Women health



Winter has arrived, bringing with it bitterly cold temperatures across the country. The American Red Cross is responding to a large number of winter home fires as a result of the cold days and nights – more than 5,000 in one month alone.

People have their heaters on at this time of year, and many use space heaters and other sources to keep their homes warm. Home heating is the second leading cause of fires in the United States, and the Red Cross has guidelines for preventing a fire in one's home. First Alert HOME1 Rechargeable Standard Home Fire Extinguisher 

The Red Cross recommends the following five steps to reduce the risk of heating-related fires (more information on home fire safety can be found here):

  1. Space is required for all heaters. Keep children, pets, and items that can burn at least three feet away from heating equipment (paper, matches, bedding, furniture, clothing, carpets, and rugs).
  2. If you must use a space heater, place it on a level, hard, and nonflammable surface (such as a ceramic tile floor), away from rugs, carpets, and bedding and drapes. Never use an extension cord to connect power cords to outlets.
  3. Never leave a fire unattended in the fireplace, and keep the fire and embers contained with a glass or metal fire screen.
  4. To heat your home, never use a stove or oven.
  5. When you leave the room or go to bed, turn off any portable space heaters.


  1. Do not touch any downed electrical power lines. Keep your family and pets at a safe distance. Your utility company should be notified of any downed lines.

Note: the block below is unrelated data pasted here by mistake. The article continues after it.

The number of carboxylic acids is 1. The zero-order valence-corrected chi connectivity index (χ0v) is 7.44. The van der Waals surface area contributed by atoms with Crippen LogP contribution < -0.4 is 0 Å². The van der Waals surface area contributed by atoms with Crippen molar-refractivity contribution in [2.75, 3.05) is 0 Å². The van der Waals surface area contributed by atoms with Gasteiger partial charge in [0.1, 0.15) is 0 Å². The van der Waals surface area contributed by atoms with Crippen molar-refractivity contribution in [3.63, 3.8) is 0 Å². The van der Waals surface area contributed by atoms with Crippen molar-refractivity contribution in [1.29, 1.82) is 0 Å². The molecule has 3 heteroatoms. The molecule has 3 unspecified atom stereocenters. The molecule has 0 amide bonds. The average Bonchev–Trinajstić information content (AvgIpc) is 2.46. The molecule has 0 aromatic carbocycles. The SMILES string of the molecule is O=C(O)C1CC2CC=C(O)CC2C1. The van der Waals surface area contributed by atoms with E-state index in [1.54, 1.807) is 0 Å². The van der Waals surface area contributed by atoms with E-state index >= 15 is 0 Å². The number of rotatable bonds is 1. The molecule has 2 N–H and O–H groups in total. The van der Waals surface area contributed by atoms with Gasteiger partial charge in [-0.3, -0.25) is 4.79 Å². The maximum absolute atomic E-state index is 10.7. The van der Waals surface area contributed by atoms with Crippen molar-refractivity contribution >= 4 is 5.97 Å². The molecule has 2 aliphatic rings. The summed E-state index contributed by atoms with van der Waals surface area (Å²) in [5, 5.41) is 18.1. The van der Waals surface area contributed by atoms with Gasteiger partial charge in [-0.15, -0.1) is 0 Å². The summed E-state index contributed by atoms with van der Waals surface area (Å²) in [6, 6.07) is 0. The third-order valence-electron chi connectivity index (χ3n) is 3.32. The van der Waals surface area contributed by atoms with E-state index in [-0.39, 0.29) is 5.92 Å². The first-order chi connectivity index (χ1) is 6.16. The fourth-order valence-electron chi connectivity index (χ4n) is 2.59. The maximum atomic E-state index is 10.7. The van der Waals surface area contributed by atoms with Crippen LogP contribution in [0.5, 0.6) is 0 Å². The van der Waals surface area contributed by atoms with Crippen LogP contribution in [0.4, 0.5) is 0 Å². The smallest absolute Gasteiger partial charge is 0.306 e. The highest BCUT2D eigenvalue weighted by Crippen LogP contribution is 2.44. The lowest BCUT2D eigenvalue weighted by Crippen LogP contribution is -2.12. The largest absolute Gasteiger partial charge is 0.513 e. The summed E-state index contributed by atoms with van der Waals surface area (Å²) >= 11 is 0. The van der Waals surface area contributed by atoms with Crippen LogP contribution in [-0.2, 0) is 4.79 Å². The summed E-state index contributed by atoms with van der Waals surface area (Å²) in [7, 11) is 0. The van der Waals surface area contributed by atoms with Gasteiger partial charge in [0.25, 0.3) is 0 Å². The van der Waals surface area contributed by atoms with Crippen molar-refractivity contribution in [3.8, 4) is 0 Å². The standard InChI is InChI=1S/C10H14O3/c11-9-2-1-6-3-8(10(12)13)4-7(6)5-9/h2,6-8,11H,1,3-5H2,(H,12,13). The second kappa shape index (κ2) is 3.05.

2. In the dark, instead of candles, use flashlights.
  3. Reduce unnecessary travel, particularly by car. There will be no traffic lights, and the roads will be congested.
  4. If you're going to use a generator, make sure you're aware of the dangers of carbon monoxide poisoning and how to use them safely.
  5. Refrigerator and freezer doors should be kept shut as much as possible. Foods will stay cold for about 4 hours in an unopened refrigerator. If the door is kept closed, a full freezer will keep the temperature for about 48 hours (24 hours if it is half full). Refrigerated perishable foods should be used first. To be safe to eat, perishables should be kept at or below 40 degrees Fahrenheit (4 degrees Celsius). Then you can use frozen food.
  6. After you've finished with the food from the refrigerator and freezer, use your non-perishable foods and staples.
  7. Prepare a cooler with ice for your freezer items if the power outage looks like it will last longer than a day.
  8. Keep food in a cool, dry place and cover it at all times.
  9. All unnecessary electrical equipment, including sensitive electronics, should be turned off and unplugged.
  10. When the power went out, turn off or disconnect any appliances, equipment, or electronics you were using. Surges or spikes in power can damage the equipment when the power is restored.
  11. Leave one light on to let you know when the power is restored.


There are two things that everyone can do to improve their chances of surviving and protecting their home in the event of a fire.

Make a fire escape plan and practice it. Every room should have two exits. Choose a location to meet outside. At least twice a year, practice the plan with your entire family. DaveyFirefighter 5 High-Pressure Twin-Impeller Fire Pump w/GX200 6.5hp Recoil Start Engine

Smoke alarms should be installed and maintained. Install smoke alarms on every level of your home, including bedrooms both inside and outside. Once a month, test smoke alarms. If your model requires it, change the batteries at least once a year.

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